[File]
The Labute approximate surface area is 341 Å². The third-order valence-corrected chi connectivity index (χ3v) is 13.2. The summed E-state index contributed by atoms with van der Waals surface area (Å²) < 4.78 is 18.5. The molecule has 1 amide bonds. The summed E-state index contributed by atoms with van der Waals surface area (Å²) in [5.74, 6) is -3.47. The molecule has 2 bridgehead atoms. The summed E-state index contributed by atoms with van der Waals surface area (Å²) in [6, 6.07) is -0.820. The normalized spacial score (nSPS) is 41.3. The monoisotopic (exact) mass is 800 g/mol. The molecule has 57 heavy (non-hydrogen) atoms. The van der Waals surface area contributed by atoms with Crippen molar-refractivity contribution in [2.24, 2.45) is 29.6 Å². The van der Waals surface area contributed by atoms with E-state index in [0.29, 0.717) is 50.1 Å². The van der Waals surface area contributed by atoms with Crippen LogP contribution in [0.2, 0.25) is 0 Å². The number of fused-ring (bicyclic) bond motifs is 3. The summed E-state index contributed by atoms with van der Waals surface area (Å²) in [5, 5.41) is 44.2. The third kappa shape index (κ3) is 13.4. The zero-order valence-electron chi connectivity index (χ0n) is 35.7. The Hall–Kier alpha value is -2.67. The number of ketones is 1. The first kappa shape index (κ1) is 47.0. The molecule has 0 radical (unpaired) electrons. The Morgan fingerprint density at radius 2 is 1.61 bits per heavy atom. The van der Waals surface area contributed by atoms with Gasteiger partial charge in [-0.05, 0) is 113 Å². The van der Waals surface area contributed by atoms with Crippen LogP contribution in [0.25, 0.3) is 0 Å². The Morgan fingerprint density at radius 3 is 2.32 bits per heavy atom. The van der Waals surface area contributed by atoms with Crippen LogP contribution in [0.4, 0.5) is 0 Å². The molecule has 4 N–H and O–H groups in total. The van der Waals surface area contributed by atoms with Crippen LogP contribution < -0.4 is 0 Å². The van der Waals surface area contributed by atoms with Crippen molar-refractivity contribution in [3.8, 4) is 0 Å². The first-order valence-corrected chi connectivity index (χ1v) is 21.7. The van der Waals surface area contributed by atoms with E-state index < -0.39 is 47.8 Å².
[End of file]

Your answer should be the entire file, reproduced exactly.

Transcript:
The Labute approximate surface area is 341 Å². The third-order valence-corrected chi connectivity index (χ3v) is 13.2. The summed E-state index contributed by atoms with van der Waals surface area (Å²) < 4.78 is 18.5. The molecule has 1 amide bonds. The summed E-state index contributed by atoms with van der Waals surface area (Å²) in [5.74, 6) is -3.47. The molecule has 2 bridgehead atoms. The summed E-state index contributed by atoms with van der Waals surface area (Å²) in [6, 6.07) is -0.820. The normalized spacial score (nSPS) is 41.3. The monoisotopic (exact) mass is 800 g/mol. The molecule has 57 heavy (non-hydrogen) atoms. The van der Waals surface area contributed by atoms with Crippen molar-refractivity contribution in [2.24, 2.45) is 29.6 Å². The van der Waals surface area contributed by atoms with E-state index in [0.29, 0.717) is 50.1 Å². The van der Waals surface area contributed by atoms with Crippen LogP contribution in [0.2, 0.25) is 0 Å². The number of fused-ring (bicyclic) bond motifs is 3. The summed E-state index contributed by atoms with van der Waals surface area (Å²) in [5, 5.41) is 44.2. The third kappa shape index (κ3) is 13.4. The zero-order valence-electron chi connectivity index (χ0n) is 35.7. The Hall–Kier alpha value is -2.67. The number of ketones is 1. The first kappa shape index (κ1) is 47.0. The molecule has 0 radical (unpaired) electrons. The Morgan fingerprint density at radius 2 is 1.61 bits per heavy atom. The van der Waals surface area contributed by atoms with Gasteiger partial charge in [-0.05, 0) is 113 Å². The van der Waals surface area contributed by atoms with Crippen LogP contribution in [0.25, 0.3) is 0 Å². The Morgan fingerprint density at radius 3 is 2.32 bits per heavy atom. The van der Waals surface area contributed by atoms with Crippen LogP contribution in [0.4, 0.5) is 0 Å². The molecule has 4 N–H and O–H groups in total. The van der Waals surface area contributed by atoms with Crippen LogP contribution < -0.4 is 0 Å². The van der Waals surface area contributed by atoms with Crippen molar-refractivity contribution in [3.8, 4) is 0 Å². The first-order valence-corrected chi connectivity index (χ1v) is 21.7. The van der Waals surface area contributed by atoms with E-state index < -0.39 is 47.8 Å².